The research project has a direct impact on the areas of Health and Food Safety – both of which represent the first-priority research fields of the Research and Development Resolution of Republic of Slovenia. Although cancer together with the coronary diseases claims the most human lives, its frontline treatment with chemotherapy and radiotherapy remains largely ineffective as well as very toxic, while its prevention is unjustifiably overlooked. However, a significant shift from this general trend has been observed lately through advocacy of a healthy life style and through introduction of a vaccine against human papillomavirus. In this research project we advanced the field of cancer prevention further by testing a variety of natural scavengers of ultimate carcinogens for their ability to prevent damage of the genetic material. The final goal is to find successful candidates, which would after subsequent optimization in terms of chemical reactivity and ADMET (absorption, distribution, metabolism, excretion and toxicity) properties serve as cancer prophylactic agents and be administered as food supplements. We will of course have to rely on Slovenian food industry for both financial support and expertise in the later stages of the development process – collaboration with Ljubljanske mlekarne (Slovenian largest diary) has already been secured. Simultaneously, we helped to elucidate the nature of microwave catalysis, which remains poorly understood despite much speculation in the scientific and popular literature. In a wider context this contribution opens new perspectives concerning the exposure of living organisms to omnipresent microwave irradiation emitted from mobile telephony, wireless networks, radars, satellites, GPS and household appliances, since altered biochemical reactivity could lead to carcinogenesis and since enhanced protein folding and aggregation have been generally associated with neurodegenerative disorders as well as with certain cancer types like amyloidoses. Consequently, current microwave irradiation exposure limits based exclusively on equilibrium tissue heating may need to be reconsidered. Moreover, mechanistic interpretation of the microwave catalytic effect is in fact indispensable for optimization of synthetic processes in terms of selection of the appropriate reaction medium, microwave power, and frequency. Furthermore, understanding the molecular basis of positive cooperativity in cytochrome P450 3A4 – the enzyme involved in metabolism of over 50 % of all market drugs – may help to alleviate the often observed adverse drug-drug interactions. Finally, the research project has an indirect impact on the area of education, because the project group members included its findings in their lectures to undergraduate and postgraduate students of all three Slovenian public universities: University of Maribor, University of Ljubljana and University of Primorska. We also disseminated our research findings to the interested general public through organization of round tables, radio, newspaper and television interviews, and through publication of popular articles.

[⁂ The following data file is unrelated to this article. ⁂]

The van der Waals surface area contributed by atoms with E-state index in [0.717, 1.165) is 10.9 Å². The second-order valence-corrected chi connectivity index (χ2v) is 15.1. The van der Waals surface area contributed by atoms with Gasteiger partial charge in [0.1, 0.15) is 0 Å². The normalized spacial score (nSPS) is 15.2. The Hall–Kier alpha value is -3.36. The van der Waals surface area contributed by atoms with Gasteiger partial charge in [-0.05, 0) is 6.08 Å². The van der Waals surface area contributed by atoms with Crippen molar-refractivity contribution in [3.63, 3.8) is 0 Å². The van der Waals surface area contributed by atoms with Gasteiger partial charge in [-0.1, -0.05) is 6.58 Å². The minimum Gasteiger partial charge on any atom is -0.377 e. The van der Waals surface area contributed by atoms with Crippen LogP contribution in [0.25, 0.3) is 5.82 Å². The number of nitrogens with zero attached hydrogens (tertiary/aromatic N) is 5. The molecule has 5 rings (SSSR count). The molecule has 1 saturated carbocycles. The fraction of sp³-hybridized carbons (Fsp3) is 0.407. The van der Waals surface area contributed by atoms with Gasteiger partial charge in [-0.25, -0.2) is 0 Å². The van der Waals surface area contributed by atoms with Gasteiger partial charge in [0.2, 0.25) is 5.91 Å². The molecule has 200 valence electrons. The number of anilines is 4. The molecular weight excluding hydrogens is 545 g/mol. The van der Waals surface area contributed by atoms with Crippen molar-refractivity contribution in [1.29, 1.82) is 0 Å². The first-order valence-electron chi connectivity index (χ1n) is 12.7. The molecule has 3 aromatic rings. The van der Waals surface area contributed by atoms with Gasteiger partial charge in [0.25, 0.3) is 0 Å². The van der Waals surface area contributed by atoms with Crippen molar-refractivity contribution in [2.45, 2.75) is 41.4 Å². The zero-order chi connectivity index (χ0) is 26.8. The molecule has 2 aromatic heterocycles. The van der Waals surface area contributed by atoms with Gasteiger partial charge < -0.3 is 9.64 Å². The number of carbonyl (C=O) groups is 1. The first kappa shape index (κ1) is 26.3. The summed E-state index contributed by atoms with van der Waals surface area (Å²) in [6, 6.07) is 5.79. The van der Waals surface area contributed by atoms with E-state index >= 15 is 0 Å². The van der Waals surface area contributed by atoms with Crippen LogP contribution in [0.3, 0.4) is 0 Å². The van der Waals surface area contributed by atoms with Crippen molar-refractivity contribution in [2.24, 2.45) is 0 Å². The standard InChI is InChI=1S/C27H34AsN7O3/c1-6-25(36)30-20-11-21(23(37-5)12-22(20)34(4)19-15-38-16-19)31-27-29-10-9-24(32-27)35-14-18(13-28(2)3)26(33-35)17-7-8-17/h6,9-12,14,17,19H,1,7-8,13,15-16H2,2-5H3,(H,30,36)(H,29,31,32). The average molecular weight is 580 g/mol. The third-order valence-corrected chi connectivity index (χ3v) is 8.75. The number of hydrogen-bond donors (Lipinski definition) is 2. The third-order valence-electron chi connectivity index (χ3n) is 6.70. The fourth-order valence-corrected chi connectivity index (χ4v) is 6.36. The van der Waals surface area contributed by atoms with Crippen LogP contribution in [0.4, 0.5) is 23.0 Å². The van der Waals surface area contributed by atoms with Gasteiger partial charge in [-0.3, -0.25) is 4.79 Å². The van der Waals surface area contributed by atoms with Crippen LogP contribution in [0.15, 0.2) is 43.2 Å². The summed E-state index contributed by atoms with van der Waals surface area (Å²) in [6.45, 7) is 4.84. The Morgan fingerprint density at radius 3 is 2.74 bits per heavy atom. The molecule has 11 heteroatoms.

Most important scientific results Annual report 2013, 2014, 2015, final report
Most important socioeconomically and culturally relevant results Annual report 2013, 2014, 2015, final report